If you are white or Latinx, you were likelier to attend the RIR lynching history lecture with Hobbs in August at the Betsy Hotel than her paired race dialogue at the Universal Truth Center for Better Living, a black Miami Gardens church whose mission is to empower “diverse ethnic and cultural communities.” Whites and Latinx attended both the Betsy lecture and paired race dialogue with Ortiz last month at St. Stephen’s Episcopal Church, a largely white church a mile or so outside of the historically black West Grove. Comparatively fewer white and Latinx people participated in the paired race dialogue this past Saturday with Dunn at the Arcola Lakes Branch Library in a majority-black district of West Little River.
“The idea of a dangerous black neighborhood is one of the most dangerous racist ideas,” Kendi says in his latest book. “Just as racist power racializes people, racist power racializes space. The ghetto. The inner city. The third world.” Kendi says a space is racialized when a racial group “is known to either govern the space or make up the clear majority.” A black space is one run by black people or where they are in the majority. President Donald Trump has propelled the racist idea of danger and degradation in black spaces. “We have a situation where we have our inner cities, African-Americans, Hispanics, living in hell because it’s so dangerous,” Trump said in a presidential debate in 2016. He described black and Latinx immigrants in 2018 as coming from “shithole countries.”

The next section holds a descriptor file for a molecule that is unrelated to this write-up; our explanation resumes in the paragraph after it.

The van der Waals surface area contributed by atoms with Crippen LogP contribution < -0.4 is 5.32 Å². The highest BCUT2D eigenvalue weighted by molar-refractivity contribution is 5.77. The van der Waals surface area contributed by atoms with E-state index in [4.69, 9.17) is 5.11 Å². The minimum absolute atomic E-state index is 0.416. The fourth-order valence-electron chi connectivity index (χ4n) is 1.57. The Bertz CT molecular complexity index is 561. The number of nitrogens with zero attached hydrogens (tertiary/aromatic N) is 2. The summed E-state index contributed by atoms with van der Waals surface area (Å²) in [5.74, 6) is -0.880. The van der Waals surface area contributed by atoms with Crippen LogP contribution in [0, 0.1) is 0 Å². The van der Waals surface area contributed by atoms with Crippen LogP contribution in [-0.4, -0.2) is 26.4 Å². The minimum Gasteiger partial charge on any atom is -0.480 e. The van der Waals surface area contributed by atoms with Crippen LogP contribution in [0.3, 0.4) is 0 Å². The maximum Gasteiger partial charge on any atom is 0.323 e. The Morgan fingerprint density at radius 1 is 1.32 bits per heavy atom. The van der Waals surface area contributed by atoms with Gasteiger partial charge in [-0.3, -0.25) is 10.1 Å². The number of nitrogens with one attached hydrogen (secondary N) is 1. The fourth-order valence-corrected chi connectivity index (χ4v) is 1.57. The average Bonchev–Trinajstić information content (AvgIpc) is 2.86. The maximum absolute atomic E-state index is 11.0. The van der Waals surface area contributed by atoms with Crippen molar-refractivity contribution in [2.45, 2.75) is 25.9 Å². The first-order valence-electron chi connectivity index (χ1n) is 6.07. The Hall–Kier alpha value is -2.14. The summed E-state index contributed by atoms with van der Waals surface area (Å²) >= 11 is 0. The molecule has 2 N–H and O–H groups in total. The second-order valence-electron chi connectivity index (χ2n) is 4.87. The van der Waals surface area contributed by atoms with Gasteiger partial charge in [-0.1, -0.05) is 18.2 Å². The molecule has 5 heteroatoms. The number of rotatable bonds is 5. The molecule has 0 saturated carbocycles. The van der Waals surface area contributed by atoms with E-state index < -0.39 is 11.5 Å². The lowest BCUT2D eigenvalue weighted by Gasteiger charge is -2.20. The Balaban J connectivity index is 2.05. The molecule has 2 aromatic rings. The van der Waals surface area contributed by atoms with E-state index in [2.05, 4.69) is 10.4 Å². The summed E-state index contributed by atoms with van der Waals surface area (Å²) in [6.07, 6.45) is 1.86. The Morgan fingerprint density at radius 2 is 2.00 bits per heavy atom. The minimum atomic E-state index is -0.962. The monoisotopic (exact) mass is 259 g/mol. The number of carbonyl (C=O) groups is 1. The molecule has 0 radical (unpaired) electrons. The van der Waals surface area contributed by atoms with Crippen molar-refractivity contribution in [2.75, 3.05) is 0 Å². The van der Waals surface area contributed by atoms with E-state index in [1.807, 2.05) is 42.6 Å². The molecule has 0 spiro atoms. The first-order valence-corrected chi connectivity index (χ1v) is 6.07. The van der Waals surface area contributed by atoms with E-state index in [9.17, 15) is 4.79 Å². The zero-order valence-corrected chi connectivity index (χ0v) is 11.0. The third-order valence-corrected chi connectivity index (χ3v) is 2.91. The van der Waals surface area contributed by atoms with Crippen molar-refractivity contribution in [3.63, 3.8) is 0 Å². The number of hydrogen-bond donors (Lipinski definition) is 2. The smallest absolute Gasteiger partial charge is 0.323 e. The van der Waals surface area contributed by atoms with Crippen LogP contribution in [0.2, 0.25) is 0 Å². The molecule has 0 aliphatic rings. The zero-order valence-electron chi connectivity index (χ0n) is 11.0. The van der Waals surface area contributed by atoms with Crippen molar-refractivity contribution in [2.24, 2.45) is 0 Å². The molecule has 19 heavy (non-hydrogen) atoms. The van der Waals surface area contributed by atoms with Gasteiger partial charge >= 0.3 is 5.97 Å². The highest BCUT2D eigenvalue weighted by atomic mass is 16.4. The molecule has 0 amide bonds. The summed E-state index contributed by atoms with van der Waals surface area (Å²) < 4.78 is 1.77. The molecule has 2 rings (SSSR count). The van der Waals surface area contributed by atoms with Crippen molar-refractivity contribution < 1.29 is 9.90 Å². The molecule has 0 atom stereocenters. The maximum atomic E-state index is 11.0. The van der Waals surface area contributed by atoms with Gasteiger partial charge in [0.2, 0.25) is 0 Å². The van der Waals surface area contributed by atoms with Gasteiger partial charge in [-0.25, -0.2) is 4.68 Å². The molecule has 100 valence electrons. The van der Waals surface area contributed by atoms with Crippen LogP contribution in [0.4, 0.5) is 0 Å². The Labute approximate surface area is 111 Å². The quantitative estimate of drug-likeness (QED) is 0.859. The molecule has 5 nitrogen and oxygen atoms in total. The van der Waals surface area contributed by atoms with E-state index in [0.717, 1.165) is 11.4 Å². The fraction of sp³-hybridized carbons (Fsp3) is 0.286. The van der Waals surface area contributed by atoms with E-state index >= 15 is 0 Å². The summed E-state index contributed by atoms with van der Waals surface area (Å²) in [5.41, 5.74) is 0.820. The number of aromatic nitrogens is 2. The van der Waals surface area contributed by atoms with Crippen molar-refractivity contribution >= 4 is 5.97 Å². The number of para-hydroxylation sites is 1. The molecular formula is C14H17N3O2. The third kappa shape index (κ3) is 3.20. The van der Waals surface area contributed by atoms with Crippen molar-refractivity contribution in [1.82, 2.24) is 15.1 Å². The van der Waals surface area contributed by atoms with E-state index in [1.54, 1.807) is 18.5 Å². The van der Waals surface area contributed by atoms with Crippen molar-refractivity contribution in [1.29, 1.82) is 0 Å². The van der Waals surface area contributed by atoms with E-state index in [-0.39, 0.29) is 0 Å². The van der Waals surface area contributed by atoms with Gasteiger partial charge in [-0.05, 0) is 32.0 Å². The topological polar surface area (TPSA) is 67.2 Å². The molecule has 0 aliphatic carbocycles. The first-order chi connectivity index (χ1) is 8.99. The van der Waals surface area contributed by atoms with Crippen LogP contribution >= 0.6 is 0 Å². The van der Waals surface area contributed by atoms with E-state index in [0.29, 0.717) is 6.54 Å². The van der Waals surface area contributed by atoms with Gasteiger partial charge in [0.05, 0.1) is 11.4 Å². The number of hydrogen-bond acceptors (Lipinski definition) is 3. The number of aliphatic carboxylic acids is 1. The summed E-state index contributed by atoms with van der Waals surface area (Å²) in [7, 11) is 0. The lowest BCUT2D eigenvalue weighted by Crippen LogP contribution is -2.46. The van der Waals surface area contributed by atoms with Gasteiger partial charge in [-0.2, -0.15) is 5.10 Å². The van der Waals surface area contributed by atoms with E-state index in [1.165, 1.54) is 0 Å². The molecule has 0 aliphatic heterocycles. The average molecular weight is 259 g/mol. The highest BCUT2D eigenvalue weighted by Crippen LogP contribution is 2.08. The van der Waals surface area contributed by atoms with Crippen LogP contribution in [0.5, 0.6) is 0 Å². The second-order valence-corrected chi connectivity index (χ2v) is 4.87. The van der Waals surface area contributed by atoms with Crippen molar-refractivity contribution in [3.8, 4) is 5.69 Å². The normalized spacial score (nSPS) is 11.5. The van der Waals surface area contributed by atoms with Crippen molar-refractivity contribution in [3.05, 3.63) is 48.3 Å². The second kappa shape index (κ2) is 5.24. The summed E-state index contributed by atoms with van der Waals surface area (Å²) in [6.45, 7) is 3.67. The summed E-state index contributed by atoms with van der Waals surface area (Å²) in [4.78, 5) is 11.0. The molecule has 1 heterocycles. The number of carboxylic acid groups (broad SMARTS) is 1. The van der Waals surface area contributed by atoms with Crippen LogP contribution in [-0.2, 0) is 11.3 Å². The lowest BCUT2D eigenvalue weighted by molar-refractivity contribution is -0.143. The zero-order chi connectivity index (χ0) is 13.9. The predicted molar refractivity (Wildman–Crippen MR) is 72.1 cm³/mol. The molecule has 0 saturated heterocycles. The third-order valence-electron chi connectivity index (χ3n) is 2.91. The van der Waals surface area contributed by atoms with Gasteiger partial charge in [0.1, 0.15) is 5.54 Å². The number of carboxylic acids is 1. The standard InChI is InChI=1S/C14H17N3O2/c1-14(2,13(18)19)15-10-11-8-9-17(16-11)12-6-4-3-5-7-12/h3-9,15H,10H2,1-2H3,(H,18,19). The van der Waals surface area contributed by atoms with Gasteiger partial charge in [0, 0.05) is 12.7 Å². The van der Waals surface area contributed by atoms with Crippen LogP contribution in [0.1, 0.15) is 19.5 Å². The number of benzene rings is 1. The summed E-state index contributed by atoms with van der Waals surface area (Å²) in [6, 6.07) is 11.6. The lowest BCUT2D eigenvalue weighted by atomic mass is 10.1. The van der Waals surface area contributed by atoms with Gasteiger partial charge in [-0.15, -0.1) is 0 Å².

In choosing locations for our events, SFPOC embraces black spaces as vital to our mission for many reasons, one of which is to challenge white and Latinx people to step momentarily into the potential discomfort of being a “minority” in a black majority presence. For those on their path to confronting and unlearning white privilege and bias, experiencing black authority, as well as black welcome and embrace, is the intersection where racialized fear and bias can begin to melt away.
Jordana Hart is a cofounder of SFPOC and a facilitator of the Unity360 Community Race Dialogues and the Awkward Dinner series. Roni Bennett is the executive director and cofounder of SFPOC. Visit southfloridapoc.org to learn more about their organization.